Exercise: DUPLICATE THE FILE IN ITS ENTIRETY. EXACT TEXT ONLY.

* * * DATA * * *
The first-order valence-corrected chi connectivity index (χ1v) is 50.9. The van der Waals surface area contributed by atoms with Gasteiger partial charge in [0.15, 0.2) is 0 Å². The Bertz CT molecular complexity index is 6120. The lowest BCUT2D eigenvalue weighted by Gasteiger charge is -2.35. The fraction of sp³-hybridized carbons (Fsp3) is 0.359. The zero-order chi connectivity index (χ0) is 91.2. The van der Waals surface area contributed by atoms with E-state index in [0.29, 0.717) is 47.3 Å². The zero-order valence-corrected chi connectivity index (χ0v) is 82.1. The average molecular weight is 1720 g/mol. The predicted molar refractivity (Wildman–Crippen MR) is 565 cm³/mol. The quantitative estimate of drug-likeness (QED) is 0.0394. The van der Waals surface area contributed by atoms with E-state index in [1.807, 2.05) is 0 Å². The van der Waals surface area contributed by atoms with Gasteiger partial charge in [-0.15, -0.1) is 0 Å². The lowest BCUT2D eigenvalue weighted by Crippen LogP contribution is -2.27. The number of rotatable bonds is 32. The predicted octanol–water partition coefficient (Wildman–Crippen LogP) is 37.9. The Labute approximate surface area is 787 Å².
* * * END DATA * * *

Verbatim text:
The first-order valence-corrected chi connectivity index (χ1v) is 50.9. The van der Waals surface area contributed by atoms with Gasteiger partial charge in [0.15, 0.2) is 0 Å². The Bertz CT molecular complexity index is 6120. The lowest BCUT2D eigenvalue weighted by Gasteiger charge is -2.35. The fraction of sp³-hybridized carbons (Fsp3) is 0.359. The zero-order chi connectivity index (χ0) is 91.2. The van der Waals surface area contributed by atoms with E-state index in [0.29, 0.717) is 47.3 Å². The zero-order valence-corrected chi connectivity index (χ0v) is 82.1. The average molecular weight is 1720 g/mol. The predicted molar refractivity (Wildman–Crippen MR) is 565 cm³/mol. The quantitative estimate of drug-likeness (QED) is 0.0394. The van der Waals surface area contributed by atoms with E-state index in [1.807, 2.05) is 0 Å². The van der Waals surface area contributed by atoms with Gasteiger partial charge in [-0.15, -0.1) is 0 Å². The lowest BCUT2D eigenvalue weighted by Crippen LogP contribution is -2.27. The number of rotatable bonds is 32. The predicted octanol–water partition coefficient (Wildman–Crippen LogP) is 37.9. The Labute approximate surface area is 787 Å².